If you use R3 or R4 you can download difalias (the code and binaries) from my maple website

http://www.nuclecu.unam.mx/~unamaple/difalias_.html

If you are using R5 or R6 you can generate your own .m file by running the code below:

I hope it works !!

########## code follows ############# 
##################################################### 
###The difalias procedure for R5 
###Roberto A Sussman, December 1994 
###Revised July 1999 (to correct aliasing bug in R5). 
##################################################### 
###Usage: 
###for S=S(t) type difalias(t,S) 
###for S=S(t,x,y,z) type difalias([t,x,y,z], S) 
###for S,U,V depending on t type difalias(t, [S,U,V]) 
###for S,U,V depending on t,x,y,z type difalias([t,x,y,z], ###[S,U,V]) 
##################################################### 
### Works up to 3rd order derivatives 
####################################################################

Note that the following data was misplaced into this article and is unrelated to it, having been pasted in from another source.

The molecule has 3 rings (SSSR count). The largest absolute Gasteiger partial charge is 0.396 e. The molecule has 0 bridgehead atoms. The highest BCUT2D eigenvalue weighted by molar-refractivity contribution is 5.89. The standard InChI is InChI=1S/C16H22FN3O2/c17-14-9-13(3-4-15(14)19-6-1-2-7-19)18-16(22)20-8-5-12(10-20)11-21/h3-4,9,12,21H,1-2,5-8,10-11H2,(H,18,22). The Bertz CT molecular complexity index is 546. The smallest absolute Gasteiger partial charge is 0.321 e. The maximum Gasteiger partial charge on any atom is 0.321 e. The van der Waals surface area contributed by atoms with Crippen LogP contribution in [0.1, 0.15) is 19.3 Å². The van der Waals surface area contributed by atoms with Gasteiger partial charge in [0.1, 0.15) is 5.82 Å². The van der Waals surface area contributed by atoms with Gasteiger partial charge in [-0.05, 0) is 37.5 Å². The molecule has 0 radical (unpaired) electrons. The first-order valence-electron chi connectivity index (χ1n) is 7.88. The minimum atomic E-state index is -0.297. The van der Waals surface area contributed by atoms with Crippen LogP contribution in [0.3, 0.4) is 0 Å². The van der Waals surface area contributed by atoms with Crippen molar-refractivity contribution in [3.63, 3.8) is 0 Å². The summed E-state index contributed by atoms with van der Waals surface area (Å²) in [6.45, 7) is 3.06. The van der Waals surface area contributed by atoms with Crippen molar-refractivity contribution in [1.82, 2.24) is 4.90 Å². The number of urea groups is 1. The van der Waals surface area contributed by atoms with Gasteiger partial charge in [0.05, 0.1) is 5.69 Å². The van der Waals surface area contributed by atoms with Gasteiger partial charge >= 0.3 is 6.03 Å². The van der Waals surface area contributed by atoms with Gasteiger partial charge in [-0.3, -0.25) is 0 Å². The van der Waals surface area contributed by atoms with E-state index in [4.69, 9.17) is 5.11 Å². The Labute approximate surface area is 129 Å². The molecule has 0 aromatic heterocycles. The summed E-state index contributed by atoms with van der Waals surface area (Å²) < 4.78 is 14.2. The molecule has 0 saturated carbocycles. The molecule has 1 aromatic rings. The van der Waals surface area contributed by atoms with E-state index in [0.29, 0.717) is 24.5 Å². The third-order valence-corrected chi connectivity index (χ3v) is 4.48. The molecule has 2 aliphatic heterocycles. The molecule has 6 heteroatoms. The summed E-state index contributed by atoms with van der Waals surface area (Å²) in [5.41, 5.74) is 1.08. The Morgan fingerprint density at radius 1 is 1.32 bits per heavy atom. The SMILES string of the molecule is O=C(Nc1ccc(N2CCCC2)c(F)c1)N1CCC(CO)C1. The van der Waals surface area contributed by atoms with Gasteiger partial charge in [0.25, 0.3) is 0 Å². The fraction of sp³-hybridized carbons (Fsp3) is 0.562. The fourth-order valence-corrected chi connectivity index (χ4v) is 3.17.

###If used in R5, the instruction `print/diff` := NULL: erases 
###the `print/diff` library and unaliased derivatives look like 
###nested derivatives. 
###If used with R3 or R4, omit all reference to `print/diff` 
###See http://www.nuclecu.unam.mx/~unamaple/difalias_.html 
#################################################################### 
 
  difalias := 
 
  proc(vars,funs) 
  local i,j,k,l,nvar,nfun; 
  ##the following instruction is only necessary in R5 and R6 
  global `print/diff`; 
  option `Copyright (c) 1994 by Roberto A Sussman. All rights reserved.`; 
  ##the following instruction is only necessary in R5 and R6 
  `print/diff` := NULL: 
      if type(vars,name) and type(funs,name) 
       then 
         RETURN(alias(funs = funs(vars),seq( 
         funs[vars $ i] = diff(funs(vars),vars $ i),i = 1 .. 3))) 
       elif type(vars,name) and type(funs,list)